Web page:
|California Groundfish Habitat||Somewhat unclear boundaries (2)||If a fisherman has the exact coordinates of the closed areas to groundfish fishing, it if quite clear with a GPS device where to fish. However, there are many specifications and species-specific closed areas that make it complex where one can fish for what. Rockfish Conservation Areas, or RCAs, are large-scale closed areas with trawl and non-trawl boundaries. These are very clear, but they shift every year or every couple of years according to conditions and assessments, causing some confusion. Within a year, certain seasons have certain specifications (e.g. Mar-April you can fish shore to the 200 fm line but May-June you can fish from the shore to the 150 fm line). Commercial and recreational fishing for groundfish, except "other flatfish" as specified at §§ 660.230, 660.330 and 660.360, is prohibited in waters of depths less than 100-fm (183-m) around Cordell Banks as defined by specific latitude and longitude coordinates at § 660.70. The State of California prohibits commercial and recreational fishing for groundfish (except fishing for "other flatfish" with certain hook and line gears, as specified at §§ 660.230, 660.330 and 660.360) in shallow waters between the shoreline and the 10 fm (18 m) depth contour around each of the Farallon Islands, which are in the Gulf of the Farallones NMS. The Essential fish habitat (EFH) are areas identified to be important to fish for spawning, breeding, feeding, or growth to maturity and these are very clear.|
|Svalbard Beluga||Somewhat unclear boundaries (2)||Belugas have been observed on the coasts all around Svalbard (MOSJ 2013a [Online ]), but there is very little data about the extent of their range and habitat preferences. One telemetry study indicates that Svalbard belugas typically stay quite close to the coasts, and often spend time near freshwater inputs from calving glaciers and river mouths (Lyderson et al 2001). Seasonal movements (if there are any) are uncertain.|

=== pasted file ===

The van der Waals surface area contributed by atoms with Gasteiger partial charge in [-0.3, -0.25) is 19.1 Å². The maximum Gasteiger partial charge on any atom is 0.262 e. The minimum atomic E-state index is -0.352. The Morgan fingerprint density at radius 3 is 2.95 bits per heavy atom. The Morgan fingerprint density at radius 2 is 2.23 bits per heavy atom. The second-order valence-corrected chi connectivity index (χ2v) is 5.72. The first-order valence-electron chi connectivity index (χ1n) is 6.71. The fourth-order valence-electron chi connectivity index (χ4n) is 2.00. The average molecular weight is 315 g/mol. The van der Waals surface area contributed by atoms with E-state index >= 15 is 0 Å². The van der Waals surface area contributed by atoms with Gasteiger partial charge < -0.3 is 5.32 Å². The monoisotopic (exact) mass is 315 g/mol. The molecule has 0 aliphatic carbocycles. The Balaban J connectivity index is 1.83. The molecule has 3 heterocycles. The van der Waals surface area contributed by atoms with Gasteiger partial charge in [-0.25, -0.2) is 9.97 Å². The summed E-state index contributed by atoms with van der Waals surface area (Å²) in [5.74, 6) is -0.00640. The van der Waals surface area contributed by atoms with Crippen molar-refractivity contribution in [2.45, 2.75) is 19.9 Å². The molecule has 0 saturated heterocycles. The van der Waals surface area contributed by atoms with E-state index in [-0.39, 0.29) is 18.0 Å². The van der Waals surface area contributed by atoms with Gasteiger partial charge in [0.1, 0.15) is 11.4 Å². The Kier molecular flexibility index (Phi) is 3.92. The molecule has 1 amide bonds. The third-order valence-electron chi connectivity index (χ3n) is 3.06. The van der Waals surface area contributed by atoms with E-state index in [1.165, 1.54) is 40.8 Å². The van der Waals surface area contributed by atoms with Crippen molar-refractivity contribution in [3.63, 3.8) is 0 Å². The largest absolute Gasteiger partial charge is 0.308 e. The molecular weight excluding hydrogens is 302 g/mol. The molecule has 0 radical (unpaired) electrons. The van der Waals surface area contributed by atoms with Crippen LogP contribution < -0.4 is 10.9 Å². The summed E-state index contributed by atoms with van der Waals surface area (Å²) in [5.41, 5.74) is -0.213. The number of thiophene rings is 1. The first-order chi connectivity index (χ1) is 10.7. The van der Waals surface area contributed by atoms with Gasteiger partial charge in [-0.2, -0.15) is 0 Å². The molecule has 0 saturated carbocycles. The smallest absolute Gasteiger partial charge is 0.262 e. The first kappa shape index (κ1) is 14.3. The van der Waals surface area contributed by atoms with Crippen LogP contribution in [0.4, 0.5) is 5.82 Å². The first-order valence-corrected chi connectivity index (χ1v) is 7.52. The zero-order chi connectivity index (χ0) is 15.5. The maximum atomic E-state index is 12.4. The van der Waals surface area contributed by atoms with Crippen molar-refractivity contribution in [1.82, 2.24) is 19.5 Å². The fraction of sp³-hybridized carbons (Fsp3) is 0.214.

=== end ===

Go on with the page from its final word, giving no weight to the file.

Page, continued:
|Seaflower groupers||Somewhat unclear boundaries (2)||Although they are mobile their site fidelity is relatively high.|
|Seaflower coral reefs||Clear boundaries (3)||Coral reefs are found in shallow waters close to the shores and are distinct biogenic structures.|
|Community G Fish Resources||Clear boundaries (3)|
|Community F Fish Resources||Clear boundaries (3)|
|Community E Fish Resources||Clear boundaries (3)|
|Community H Fish Resources||Clear boundaries (3)|
|Svalbard Shrimp||Somewhat unclear boundaries (2)||Although the general locations of high density shrimp stocks remain similar across years, the specific locations of high density are slightly variable from year to year (NAFO 2012). Data also suggests that the shrimp population has been moving slightly eastward in recent years towards due to warming waters (Eriksen 2012 ).|
|Svalbard Polar Bear||Somewhat unclear boundaries (2)||The spatial extent of polar bears on & around Svalbard varies seasonally and between years depending on sea-ice extent. Female bears commonly show fidelity to den areas, but not to specific den sites (Garner et al 2004, Zeyl et al 2010). The bears of Svalbard are considered reasonably distinct, but part of a larger community of bears across northern Russia. By studying the movements of bears using telemetry, Mauritzen et al (2002) conclude that somewhat discrete populations exist, but that there is spatial overlap between bears within these subpopulations. Paetkai et al (1999) found that there was no substantial genetic difference between bears on Svalbard and north of Russia (and very little difference with East Greenland) suggesting the interbreeding of bears within this range. In the future, decreasing sea ice may restrict polar bear movement, and decrease the movement between regions.|
|GABMP (Commonwealth Waters) Southern Right Whale||Somewhat unclear boundaries (2)||Australian coastal movements are reasonably well understood but little is known of migration travel, non-coastal movements and offshore habitat use. The whales forage and feed offshore in the summer months (from November to April) between at least 32 degrees South and 65 degrees South (Australia 2012) and have been observed as far south as the Antarctic (Bannister et al. 1999). From May to October, the breeding females occupy near-shore coastal calving and nursery areas that occur between 16 degrees South and 52 degrees South (IWC 2001; Werner et al. 2011).|
|Cenderwasih target fish||Somewhat unclear boundaries (2)|
|Cenderwasih coral cover|